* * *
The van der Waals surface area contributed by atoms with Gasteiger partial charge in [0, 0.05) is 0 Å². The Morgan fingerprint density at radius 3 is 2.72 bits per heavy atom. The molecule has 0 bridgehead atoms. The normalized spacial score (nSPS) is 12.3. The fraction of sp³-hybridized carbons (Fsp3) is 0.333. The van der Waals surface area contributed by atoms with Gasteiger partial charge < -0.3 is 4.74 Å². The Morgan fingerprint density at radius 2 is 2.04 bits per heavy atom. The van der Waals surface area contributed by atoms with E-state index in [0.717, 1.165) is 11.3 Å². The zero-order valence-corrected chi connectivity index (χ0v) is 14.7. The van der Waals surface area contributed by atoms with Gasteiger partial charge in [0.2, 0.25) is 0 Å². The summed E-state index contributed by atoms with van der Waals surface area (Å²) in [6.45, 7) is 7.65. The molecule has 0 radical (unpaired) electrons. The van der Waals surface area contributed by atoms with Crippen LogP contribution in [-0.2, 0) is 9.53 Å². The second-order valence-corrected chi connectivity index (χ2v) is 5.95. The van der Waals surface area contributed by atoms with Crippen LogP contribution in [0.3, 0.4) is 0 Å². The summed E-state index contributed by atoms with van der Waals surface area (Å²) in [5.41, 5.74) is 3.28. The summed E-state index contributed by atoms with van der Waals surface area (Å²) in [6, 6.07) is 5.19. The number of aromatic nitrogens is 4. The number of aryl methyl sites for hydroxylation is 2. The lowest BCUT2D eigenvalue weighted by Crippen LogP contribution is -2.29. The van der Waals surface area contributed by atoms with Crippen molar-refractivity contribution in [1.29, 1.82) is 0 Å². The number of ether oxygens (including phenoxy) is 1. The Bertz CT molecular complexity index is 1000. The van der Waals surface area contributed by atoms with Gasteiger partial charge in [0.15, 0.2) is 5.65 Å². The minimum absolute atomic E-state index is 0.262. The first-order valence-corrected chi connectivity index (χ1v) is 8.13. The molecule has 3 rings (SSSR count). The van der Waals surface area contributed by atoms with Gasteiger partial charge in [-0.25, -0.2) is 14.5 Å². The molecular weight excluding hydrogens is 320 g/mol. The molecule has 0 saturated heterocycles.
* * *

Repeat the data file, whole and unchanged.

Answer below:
The van der Waals surface area contributed by atoms with Gasteiger partial charge in [0, 0.05) is 0 Å². The Morgan fingerprint density at radius 3 is 2.72 bits per heavy atom. The molecule has 0 bridgehead atoms. The normalized spacial score (nSPS) is 12.3. The fraction of sp³-hybridized carbons (Fsp3) is 0.333. The van der Waals surface area contributed by atoms with Gasteiger partial charge < -0.3 is 4.74 Å². The Morgan fingerprint density at radius 2 is 2.04 bits per heavy atom. The van der Waals surface area contributed by atoms with E-state index in [0.717, 1.165) is 11.3 Å². The zero-order valence-corrected chi connectivity index (χ0v) is 14.7. The van der Waals surface area contributed by atoms with Gasteiger partial charge in [0.2, 0.25) is 0 Å². The summed E-state index contributed by atoms with van der Waals surface area (Å²) in [6.45, 7) is 7.65. The molecule has 0 radical (unpaired) electrons. The van der Waals surface area contributed by atoms with Crippen LogP contribution in [-0.2, 0) is 9.53 Å². The second-order valence-corrected chi connectivity index (χ2v) is 5.95. The van der Waals surface area contributed by atoms with Crippen LogP contribution in [0.3, 0.4) is 0 Å². The summed E-state index contributed by atoms with van der Waals surface area (Å²) in [5.41, 5.74) is 3.28. The summed E-state index contributed by atoms with van der Waals surface area (Å²) in [6, 6.07) is 5.19. The number of aromatic nitrogens is 4. The number of aryl methyl sites for hydroxylation is 2. The lowest BCUT2D eigenvalue weighted by Crippen LogP contribution is -2.29. The van der Waals surface area contributed by atoms with Crippen molar-refractivity contribution in [1.29, 1.82) is 0 Å². The number of ether oxygens (including phenoxy) is 1. The Bertz CT molecular complexity index is 1000. The van der Waals surface area contributed by atoms with Gasteiger partial charge in [0.15, 0.2) is 5.65 Å². The minimum absolute atomic E-state index is 0.262. The first-order valence-corrected chi connectivity index (χ1v) is 8.13. The molecule has 3 rings (SSSR count). The van der Waals surface area contributed by atoms with Gasteiger partial charge in [-0.25, -0.2) is 14.5 Å². The molecular weight excluding hydrogens is 320 g/mol. The molecule has 0 saturated heterocycles.